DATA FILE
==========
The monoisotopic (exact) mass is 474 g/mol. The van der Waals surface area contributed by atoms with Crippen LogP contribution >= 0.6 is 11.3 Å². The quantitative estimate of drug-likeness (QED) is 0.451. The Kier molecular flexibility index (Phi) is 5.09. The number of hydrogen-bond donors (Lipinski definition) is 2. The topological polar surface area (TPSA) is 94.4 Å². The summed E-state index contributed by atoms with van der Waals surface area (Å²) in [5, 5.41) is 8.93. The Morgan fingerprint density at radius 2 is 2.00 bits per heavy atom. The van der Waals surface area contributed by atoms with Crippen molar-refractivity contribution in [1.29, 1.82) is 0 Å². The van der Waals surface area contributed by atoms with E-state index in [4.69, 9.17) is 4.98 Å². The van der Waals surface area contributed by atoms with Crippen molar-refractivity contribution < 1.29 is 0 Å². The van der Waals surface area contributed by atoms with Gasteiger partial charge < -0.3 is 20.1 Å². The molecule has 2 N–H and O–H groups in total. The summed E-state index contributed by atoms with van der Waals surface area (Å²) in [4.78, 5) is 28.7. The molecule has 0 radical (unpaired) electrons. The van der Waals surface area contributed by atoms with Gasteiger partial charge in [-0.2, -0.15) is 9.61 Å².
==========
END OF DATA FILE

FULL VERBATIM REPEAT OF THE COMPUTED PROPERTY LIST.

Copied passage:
The monoisotopic (exact) mass is 474 g/mol. The van der Waals surface area contributed by atoms with Crippen LogP contribution >= 0.6 is 11.3 Å². The quantitative estimate of drug-likeness (QED) is 0.451. The Kier molecular flexibility index (Phi) is 5.09. The number of hydrogen-bond donors (Lipinski definition) is 2. The topological polar surface area (TPSA) is 94.4 Å². The summed E-state index contributed by atoms with van der Waals surface area (Å²) in [5, 5.41) is 8.93. The Morgan fingerprint density at radius 2 is 2.00 bits per heavy atom. The van der Waals surface area contributed by atoms with Crippen molar-refractivity contribution in [1.29, 1.82) is 0 Å². The van der Waals surface area contributed by atoms with E-state index in [4.69, 9.17) is 4.98 Å². The van der Waals surface area contributed by atoms with Crippen molar-refractivity contribution < 1.29 is 0 Å². The van der Waals surface area contributed by atoms with Gasteiger partial charge < -0.3 is 20.1 Å². The molecule has 2 N–H and O–H groups in total. The summed E-state index contributed by atoms with van der Waals surface area (Å²) in [4.78, 5) is 28.7. The molecule has 0 radical (unpaired) electrons. The van der Waals surface area contributed by atoms with Gasteiger partial charge in [-0.2, -0.15) is 9.61 Å².